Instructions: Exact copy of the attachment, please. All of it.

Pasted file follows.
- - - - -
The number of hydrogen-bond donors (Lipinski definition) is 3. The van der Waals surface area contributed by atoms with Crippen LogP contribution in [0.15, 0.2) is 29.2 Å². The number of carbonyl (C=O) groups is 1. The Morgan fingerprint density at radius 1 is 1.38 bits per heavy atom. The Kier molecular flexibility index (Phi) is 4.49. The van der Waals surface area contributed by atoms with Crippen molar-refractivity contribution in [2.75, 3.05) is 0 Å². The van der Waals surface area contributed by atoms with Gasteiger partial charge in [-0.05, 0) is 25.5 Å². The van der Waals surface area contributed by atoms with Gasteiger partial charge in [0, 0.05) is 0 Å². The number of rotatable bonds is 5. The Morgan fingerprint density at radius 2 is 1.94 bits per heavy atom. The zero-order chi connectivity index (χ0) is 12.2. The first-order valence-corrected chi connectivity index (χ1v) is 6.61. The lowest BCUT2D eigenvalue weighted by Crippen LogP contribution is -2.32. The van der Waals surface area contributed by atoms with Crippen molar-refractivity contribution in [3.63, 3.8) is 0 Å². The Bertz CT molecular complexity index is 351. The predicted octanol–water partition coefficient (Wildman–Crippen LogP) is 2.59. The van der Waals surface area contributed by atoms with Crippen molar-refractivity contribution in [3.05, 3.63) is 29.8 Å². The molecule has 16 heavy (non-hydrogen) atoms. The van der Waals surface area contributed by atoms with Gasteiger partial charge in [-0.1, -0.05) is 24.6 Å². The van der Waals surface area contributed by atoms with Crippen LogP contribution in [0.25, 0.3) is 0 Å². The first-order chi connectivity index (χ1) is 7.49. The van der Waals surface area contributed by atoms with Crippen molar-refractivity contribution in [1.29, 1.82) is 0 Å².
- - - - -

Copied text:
The number of hydrogen-bond donors (Lipinski definition) is 3. The van der Waals surface area contributed by atoms with Crippen LogP contribution in [0.15, 0.2) is 29.2 Å². The number of carbonyl (C=O) groups is 1. The Morgan fingerprint density at radius 1 is 1.38 bits per heavy atom. The Kier molecular flexibility index (Phi) is 4.49. The van der Waals surface area contributed by atoms with Crippen molar-refractivity contribution in [2.75, 3.05) is 0 Å². The van der Waals surface area contributed by atoms with Gasteiger partial charge in [-0.05, 0) is 25.5 Å². The van der Waals surface area contributed by atoms with Gasteiger partial charge in [0, 0.05) is 0 Å². The number of rotatable bonds is 5. The Morgan fingerprint density at radius 2 is 1.94 bits per heavy atom. The zero-order chi connectivity index (χ0) is 12.2. The first-order valence-corrected chi connectivity index (χ1v) is 6.61. The lowest BCUT2D eigenvalue weighted by Crippen LogP contribution is -2.32. The van der Waals surface area contributed by atoms with Crippen molar-refractivity contribution in [3.63, 3.8) is 0 Å². The Bertz CT molecular complexity index is 351. The predicted octanol–water partition coefficient (Wildman–Crippen LogP) is 2.59. The van der Waals surface area contributed by atoms with Crippen molar-refractivity contribution in [3.05, 3.63) is 29.8 Å². The molecule has 16 heavy (non-hydrogen) atoms. The van der Waals surface area contributed by atoms with Gasteiger partial charge in [-0.1, -0.05) is 24.6 Å². The van der Waals surface area contributed by atoms with Crippen LogP contribution in [0.25, 0.3) is 0 Å². The first-order chi connectivity index (χ1) is 7.49. The van der Waals surface area contributed by atoms with Crippen molar-refractivity contribution in [1.29, 1.82) is 0 Å².